Charity is something of a buzz word. “Oh, it’s for charity”, is an excuse for just about everything. There is a story of a man who started in an office, and put a cup on his desk with a sign reading “Give to the children of Israel”. All the other employees wanted to start things off friendly and would walk up to his desk and put some coins in the cup when introducing themselves. He would always smile and say “Pleased to meet you, I’m Nathan”. Later that week building services came in with his name plaque. Nathan Israel.
Typically we support charities because they serve a cause that touches our lives. When I was young I contributed to the Arthritis Foundation, because my grandmother had suffered her last years with arthritis, When I was diagnosed with Multiple Sclerosis, I not only contributed but also was involved in fundraising for the National Multiple Sclerosis Society. When Emma was diagnosed with Pancreatic Cancer I became involved in the Pancreatic Cancer Action Network, and also contributed to the American Cancer Society, because they helped us so much. Now we also contribute to Musicians on Call, a group which provides live music in hospital rooms. In a sense, although I have been very generous through the years, it was all self serving.
I donate to the causes of friends and their children, but there are some charities to which I will not donate. United Way has had a very poor record of getting donations to their executives instead of the needy. I don’t donate money to the Red Cross because they won’t take my blood. I don’t donate to Greenpeace or the Sierra Club because they are political organizations and not environmental groups. PETA hides it’s agenda from it’s members so it’s out. Other than that, I’ll help anywhere I can.
I have friends and family who are involved in long term charitable projects, my father travels to areas without clean water and installs reverse osmosis units. His group has provided Haiti with more clean water than they had before the 2010 earthquake, others have traveled the world building orphanages. One friend lost his home in Hurricane Andrew, and has since invested thousands of hours and tens of thousands of dollars into rebuilding projects after disasters here in the States. I’ll be working with him and a group from our High School at the Jersey Shore next week, repairing damage left from Sandy.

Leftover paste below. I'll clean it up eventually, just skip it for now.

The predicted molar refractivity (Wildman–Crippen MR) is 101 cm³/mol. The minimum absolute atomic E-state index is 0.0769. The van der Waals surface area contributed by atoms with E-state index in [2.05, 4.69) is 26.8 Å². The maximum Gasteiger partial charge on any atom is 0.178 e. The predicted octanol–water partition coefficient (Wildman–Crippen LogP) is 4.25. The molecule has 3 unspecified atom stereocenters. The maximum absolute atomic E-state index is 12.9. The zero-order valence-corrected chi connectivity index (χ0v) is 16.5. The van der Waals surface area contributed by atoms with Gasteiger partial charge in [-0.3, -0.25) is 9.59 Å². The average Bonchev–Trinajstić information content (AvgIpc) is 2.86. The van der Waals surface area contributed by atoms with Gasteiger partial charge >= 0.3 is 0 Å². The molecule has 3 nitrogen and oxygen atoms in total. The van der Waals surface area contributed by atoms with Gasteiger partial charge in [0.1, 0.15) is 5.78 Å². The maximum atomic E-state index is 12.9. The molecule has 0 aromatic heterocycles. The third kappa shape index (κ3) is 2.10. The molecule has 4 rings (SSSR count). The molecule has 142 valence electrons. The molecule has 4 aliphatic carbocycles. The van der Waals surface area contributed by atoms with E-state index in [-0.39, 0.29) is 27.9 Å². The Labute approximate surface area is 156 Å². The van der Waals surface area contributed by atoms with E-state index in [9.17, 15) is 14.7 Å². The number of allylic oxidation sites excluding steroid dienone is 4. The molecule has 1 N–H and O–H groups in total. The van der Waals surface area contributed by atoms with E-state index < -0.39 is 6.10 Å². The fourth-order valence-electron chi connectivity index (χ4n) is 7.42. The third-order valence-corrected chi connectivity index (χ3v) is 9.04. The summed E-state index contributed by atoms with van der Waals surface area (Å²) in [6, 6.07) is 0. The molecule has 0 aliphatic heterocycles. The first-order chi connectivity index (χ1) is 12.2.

I mention these things because I often forget the charitable impulse in others. I see the press releases about how much money Bill and Melinda Gates have given to the Bill and Melinda Gates Foundation, or Oprah Winfrey to the Oprah Winfrey Foundations, and I have the same feeling as when Annette Funicello started the Annette Funicello Research Fund. Why create a charity to accomplish the same goals other charities are already tackling? Why create another bureaucracy with high paid executives instead of using existing infrastructure and putting more funds into the hands of the people who need it? Is it merely a tax dodge or publicity vehicle?
I realize the desire for a legacy, having things named for you in recognition, but when the only things you do are for your own name, I just don’t get it. My grandfather endowed a scholarship, and named it for his parents, but it was inconsequential to his total charity work. Something about seeking recognition for your good deeds tarnishes them in some way. It doesn’t even occur to me to take tax deductions for my charities, it doesn’t amount to much anyway, but to issue press releases seems overly self serving.
I’m sure the Gates, Oprah, and Annette have done good work, but isn’t that supposed to be the point? I don’t know about you, but I don’t feel moved to donate to a charity just because it has someone’s name on it, particularly when that person is in the news for buying a $38,000 handbag.
I don’t need to “feel good” about celebrities for their charitable works. It is good to know that they do something, but I just want them to do their day jobs. Most people give of themselves, it is neither special nor newsworthy.